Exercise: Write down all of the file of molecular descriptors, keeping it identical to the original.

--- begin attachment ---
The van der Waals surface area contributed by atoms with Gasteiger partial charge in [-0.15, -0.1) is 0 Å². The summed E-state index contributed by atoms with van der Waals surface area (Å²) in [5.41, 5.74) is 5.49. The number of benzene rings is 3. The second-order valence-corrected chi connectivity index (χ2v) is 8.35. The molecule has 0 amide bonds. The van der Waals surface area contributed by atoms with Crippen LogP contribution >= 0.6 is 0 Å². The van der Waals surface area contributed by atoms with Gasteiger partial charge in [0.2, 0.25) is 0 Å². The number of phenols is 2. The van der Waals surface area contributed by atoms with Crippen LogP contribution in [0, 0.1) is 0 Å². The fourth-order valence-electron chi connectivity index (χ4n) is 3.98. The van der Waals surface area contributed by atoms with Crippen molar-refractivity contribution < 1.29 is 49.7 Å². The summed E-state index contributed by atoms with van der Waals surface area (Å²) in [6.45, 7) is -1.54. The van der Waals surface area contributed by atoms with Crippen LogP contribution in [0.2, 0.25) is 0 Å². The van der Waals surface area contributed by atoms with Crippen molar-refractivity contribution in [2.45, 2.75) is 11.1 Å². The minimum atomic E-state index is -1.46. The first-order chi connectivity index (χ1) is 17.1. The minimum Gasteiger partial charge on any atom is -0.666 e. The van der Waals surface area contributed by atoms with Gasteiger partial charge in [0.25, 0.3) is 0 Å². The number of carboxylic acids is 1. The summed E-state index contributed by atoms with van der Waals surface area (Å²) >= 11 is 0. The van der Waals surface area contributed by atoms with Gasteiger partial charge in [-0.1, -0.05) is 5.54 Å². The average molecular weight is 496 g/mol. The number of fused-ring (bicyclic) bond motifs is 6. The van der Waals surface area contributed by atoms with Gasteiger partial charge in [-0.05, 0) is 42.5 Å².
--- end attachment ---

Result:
The van der Waals surface area contributed by atoms with Gasteiger partial charge in [-0.15, -0.1) is 0 Å². The summed E-state index contributed by atoms with van der Waals surface area (Å²) in [5.41, 5.74) is 5.49. The number of benzene rings is 3. The second-order valence-corrected chi connectivity index (χ2v) is 8.35. The molecule has 0 amide bonds. The van der Waals surface area contributed by atoms with Crippen LogP contribution >= 0.6 is 0 Å². The van der Waals surface area contributed by atoms with Gasteiger partial charge in [0.2, 0.25) is 0 Å². The number of phenols is 2. The van der Waals surface area contributed by atoms with Crippen LogP contribution in [0, 0.1) is 0 Å². The fourth-order valence-electron chi connectivity index (χ4n) is 3.98. The van der Waals surface area contributed by atoms with Crippen molar-refractivity contribution < 1.29 is 49.7 Å². The summed E-state index contributed by atoms with van der Waals surface area (Å²) in [6.45, 7) is -1.54. The van der Waals surface area contributed by atoms with Crippen LogP contribution in [0.2, 0.25) is 0 Å². The van der Waals surface area contributed by atoms with Crippen molar-refractivity contribution in [2.45, 2.75) is 11.1 Å². The minimum atomic E-state index is -1.46. The first-order chi connectivity index (χ1) is 17.1. The minimum Gasteiger partial charge on any atom is -0.666 e. The van der Waals surface area contributed by atoms with Gasteiger partial charge in [0.25, 0.3) is 0 Å². The number of carboxylic acids is 1. The summed E-state index contributed by atoms with van der Waals surface area (Å²) >= 11 is 0. The van der Waals surface area contributed by atoms with Gasteiger partial charge in [-0.1, -0.05) is 5.54 Å². The average molecular weight is 496 g/mol. The number of fused-ring (bicyclic) bond motifs is 6. The van der Waals surface area contributed by atoms with Gasteiger partial charge in [-0.05, 0) is 42.5 Å².